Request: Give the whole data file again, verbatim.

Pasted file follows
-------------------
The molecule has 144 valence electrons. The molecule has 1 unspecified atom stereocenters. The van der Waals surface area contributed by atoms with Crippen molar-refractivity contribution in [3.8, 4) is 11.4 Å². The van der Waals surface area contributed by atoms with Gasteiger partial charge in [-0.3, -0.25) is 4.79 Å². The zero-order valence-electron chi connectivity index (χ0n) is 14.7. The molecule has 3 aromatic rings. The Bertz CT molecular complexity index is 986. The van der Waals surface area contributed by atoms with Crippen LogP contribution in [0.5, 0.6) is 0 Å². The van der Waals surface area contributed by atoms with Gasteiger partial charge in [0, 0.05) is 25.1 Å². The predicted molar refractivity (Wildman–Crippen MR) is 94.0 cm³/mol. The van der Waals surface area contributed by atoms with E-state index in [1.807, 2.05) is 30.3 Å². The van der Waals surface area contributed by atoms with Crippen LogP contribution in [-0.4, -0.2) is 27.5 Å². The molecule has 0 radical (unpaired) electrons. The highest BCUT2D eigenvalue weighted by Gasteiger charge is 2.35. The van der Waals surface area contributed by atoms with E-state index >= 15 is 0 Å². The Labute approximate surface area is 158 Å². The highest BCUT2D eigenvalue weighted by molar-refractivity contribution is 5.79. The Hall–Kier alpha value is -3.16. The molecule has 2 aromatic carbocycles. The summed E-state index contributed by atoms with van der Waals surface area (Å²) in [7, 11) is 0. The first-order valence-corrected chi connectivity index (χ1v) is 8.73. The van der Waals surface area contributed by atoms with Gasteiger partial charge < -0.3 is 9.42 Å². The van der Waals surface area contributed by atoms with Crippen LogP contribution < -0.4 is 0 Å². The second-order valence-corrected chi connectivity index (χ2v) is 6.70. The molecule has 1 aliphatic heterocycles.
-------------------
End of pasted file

The molecule has 144 valence electrons. The molecule has 1 unspecified atom stereocenters. The van der Waals surface area contributed by atoms with Crippen molar-refractivity contribution in [3.8, 4) is 11.4 Å². The van der Waals surface area contributed by atoms with Gasteiger partial charge in [-0.3, -0.25) is 4.79 Å². The zero-order valence-electron chi connectivity index (χ0n) is 14.7. The molecule has 3 aromatic rings. The Bertz CT molecular complexity index is 986. The van der Waals surface area contributed by atoms with Crippen LogP contribution in [0.5, 0.6) is 0 Å². The van der Waals surface area contributed by atoms with Gasteiger partial charge in [0, 0.05) is 25.1 Å². The predicted molar refractivity (Wildman–Crippen MR) is 94.0 cm³/mol. The van der Waals surface area contributed by atoms with E-state index in [1.807, 2.05) is 30.3 Å². The van der Waals surface area contributed by atoms with Crippen LogP contribution in [-0.4, -0.2) is 27.5 Å². The molecule has 0 radical (unpaired) electrons. The highest BCUT2D eigenvalue weighted by Gasteiger charge is 2.35. The van der Waals surface area contributed by atoms with E-state index >= 15 is 0 Å². The Labute approximate surface area is 158 Å². The highest BCUT2D eigenvalue weighted by molar-refractivity contribution is 5.79. The Hall–Kier alpha value is -3.16. The molecule has 2 aromatic carbocycles. The summed E-state index contributed by atoms with van der Waals surface area (Å²) in [7, 11) is 0. The first-order valence-corrected chi connectivity index (χ1v) is 8.73. The van der Waals surface area contributed by atoms with Gasteiger partial charge < -0.3 is 9.42 Å². The van der Waals surface area contributed by atoms with Crippen LogP contribution < -0.4 is 0 Å². The second-order valence-corrected chi connectivity index (χ2v) is 6.70. The molecule has 1 aliphatic heterocycles.